Further research found that managers used a more conservative estimate of materiality as their scores on Rest’s measure of ethical sensitivity increased (Richard A. Bernardi and Donald F. Arnold, “The Influence of Client Integrity and Competence and Auditor Characteristics on Materiality Estimates,” The Irish Accounting Review, 1994). Auditors who scored higher on Rest’s measure also were more likely to disclose sensitive findings even when management threatened retaliation (Donald F. Arnold and Lawrence A. Ponemon, “Internal Auditors’ Perceptions of Whistle-Blowing and the Influence of Moral Reasoning,” A Journal of Practice & Theory, 1991) and were less likely to underreport billable hours (Lawrence A. Ponemon, “Auditor Underreporting of Time and Moral Reasoning: An Experimental-Lab Study,” Contemporary Accounting Research, 1992). In sum, the existing research demonstrates the benefits of being more sensitive to ethical issues in an auditing context.

Accountants’ Level of Ethical Sensitivity

Having demonstrated the importance of increased ethical sensitivity, it is disturbing that, in an analysis of prior studies, the authors found that accounting majors’ scores on Rest’s measure are consistently below that of the general population throughout and after college (Richard A. Bernardi and David F. Bean, “Establishing a Standardization Sample for Accounting Students’ DIT Scores,” presented at the Northeast Region of the American Accounting Association’s Annual Conference, Portsmouth, N.H., 2006). Another study provided data demonstrating that an accounting ethics course can increase a participant’s ethical sensitivity as measured by Rest’s Defining Issues Test (Mary Beth Armstrong, “Ethics and Professionalism in Accounting Education: A Sample Course,” Journal of Accounting Education, 1993). Armstrong tested all students at the beginning and the end of the semester (i.e., pretest and post-test methodology). Her data indicated that those students who had already taken a general ethics course and who also took the ethics and professionalism course scored significantly higher on Rest’s Defining Issues Test. An increase in one’s ethical sensitivity is thus the result of a synergy of academic experiences in ethics.

Armstrong’s recommendation closely approximates the National Association of State Boards of Accountancy’s (NASBA) original proposal that ethics in the accounting curriculum should include a triad of ethics instruction comprised of an ethics philosophy course, ethical coursework in the accounting curriculum, and a capstone ethics and professionalism course. The authors believe that the research needed to show an association between an ethics course (Armstrong) and outcomes assessment in an audit environment (Bernardi) has already been done. Why have the profession and academia chosen to ignore these and many other ethics research studies when debating whether an ethics course should be included in the accounting curriculum?

NASBA’s Proposal

NASBA’s original proposal for a three-course ethics sequence parallels the current accounting course sequence: two introductory courses prior to two intermediate accounting courses, followed by advanced accounting. The initial course should be taught in the liberal arts context and cover the spectrum of theories in ethics. What is questionable is whether all business majors should be required to take a business ethics course as covering ethics “across the curriculum” [Association for the Advancement of Collegiate Schools of Business (AACSB), Ethics Education in Business Schools, 2004]. Finally, a discipline-specific accounting ethics course taken during the same semester that a student takes auditing would provide a synergy not in the current curriculum.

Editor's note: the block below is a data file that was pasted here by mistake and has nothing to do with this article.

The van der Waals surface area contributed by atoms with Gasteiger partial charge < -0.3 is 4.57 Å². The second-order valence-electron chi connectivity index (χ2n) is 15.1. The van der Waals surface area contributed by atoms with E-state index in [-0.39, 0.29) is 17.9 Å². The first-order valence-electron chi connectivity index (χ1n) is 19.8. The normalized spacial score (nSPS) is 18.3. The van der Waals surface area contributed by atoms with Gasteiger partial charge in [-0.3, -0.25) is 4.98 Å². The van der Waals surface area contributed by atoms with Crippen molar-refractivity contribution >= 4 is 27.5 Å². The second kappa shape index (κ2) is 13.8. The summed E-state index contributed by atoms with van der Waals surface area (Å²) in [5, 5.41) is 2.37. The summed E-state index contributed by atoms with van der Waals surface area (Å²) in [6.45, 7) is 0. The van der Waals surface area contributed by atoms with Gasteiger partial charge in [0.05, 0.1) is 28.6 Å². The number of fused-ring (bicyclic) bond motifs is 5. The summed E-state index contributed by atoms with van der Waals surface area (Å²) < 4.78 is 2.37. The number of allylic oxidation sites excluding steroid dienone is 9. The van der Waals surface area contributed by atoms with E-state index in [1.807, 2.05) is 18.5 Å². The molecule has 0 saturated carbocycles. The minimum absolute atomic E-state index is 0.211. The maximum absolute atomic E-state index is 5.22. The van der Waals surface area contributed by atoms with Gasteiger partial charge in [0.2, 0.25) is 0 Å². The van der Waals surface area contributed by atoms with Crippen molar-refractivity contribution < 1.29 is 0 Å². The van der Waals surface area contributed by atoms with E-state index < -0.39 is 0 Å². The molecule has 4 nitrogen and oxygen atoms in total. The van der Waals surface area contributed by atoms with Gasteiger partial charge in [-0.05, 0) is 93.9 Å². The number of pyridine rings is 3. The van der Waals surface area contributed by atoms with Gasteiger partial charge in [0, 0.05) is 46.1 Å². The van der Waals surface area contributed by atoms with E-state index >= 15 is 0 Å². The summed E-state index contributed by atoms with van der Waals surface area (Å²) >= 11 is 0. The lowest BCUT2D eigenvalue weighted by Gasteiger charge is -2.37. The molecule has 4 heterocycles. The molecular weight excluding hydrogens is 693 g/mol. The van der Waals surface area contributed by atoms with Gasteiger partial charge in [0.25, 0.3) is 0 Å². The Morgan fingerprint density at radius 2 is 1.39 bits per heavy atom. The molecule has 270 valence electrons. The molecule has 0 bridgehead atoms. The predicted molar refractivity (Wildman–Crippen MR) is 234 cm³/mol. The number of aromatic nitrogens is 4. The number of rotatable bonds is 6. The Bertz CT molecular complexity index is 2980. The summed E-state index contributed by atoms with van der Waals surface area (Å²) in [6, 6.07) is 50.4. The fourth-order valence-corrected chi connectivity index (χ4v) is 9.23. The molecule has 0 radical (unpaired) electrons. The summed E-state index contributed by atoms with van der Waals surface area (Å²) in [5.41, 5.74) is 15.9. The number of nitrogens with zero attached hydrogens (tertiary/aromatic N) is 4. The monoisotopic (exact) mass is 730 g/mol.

This three-course sequence should provide the profession with auditors who are more ethically sensitive. Given the number of courses that must be taken to qualify for the CPA exam, it is inconceivable that every one would be considered more important to those entering the profession than an accounting ethics course.

The Need for the Ethics Course

Accounting scandals in large companies and organizations generate notoriety and often result in adverse publicity for the accounting profession. Many practitioners can relate their own stories involving small and family businesses, and although the economic impact may not have been as great, the personal devastations suffered were just as severe.

Certainly no single ethics course or group of ethics courses can guarantee that students will always behave and act ethically. Similarly, there is no guarantee that those taking accounting courses will always properly account for a given transaction. An honest assessment of the errors and omissions that experienced professionals encounter when reviewing the work of less-experienced colleagues clearly demonstrates that having an accounting degree does not guarantee accurate or proper accounting. Individuals would probably concur, however, that the probability of correct and ethical choices increases with increased education in these particular subject areas. An accounting ethics course should lessen the frequency and severity of ethical lapses in the profession.

Organizations and reporting requirements evolve to address the increasing complexity of events and transactions. There is a need for ethics education of professional accountants that enables them to grow beyond the simplistic rules of right and wrong that were learned in childhood. Accountants need more-advanced tools to fulfill their societal obligations in this increasingly complex environment with its many shades of gray.

Ethics is of primary importance to the accounting profession, and the profession clearly has the right, if not the obligation, to require an accounting ethics course as a condition of admittance. The academic community is entitled to determine the quantity and nature of accounting courses that are offered. Each institution of higher education, however, has the prerogative to determine its curriculum, and there a collective agreement is not required. Accounting students can study accounting ethics either at the institution they are attending or, if not offered at their institution, at a different institution. The authors believe that if academia continues to collectively oppose a course in accounting ethics, it would be in the accounting profession’s best interest to create and offer its own accounting ethics course as a precondition of entry to the profession.

David F. Bean, PhD, CPA, is a consultant with B. D. & C., Academic Consulting, New Rochelle, N.Y., and
Richard A. Bernardi, PhD, CPA, is a professor at the Gabelli School of Business at Roger Williams University, Bristol, R.I.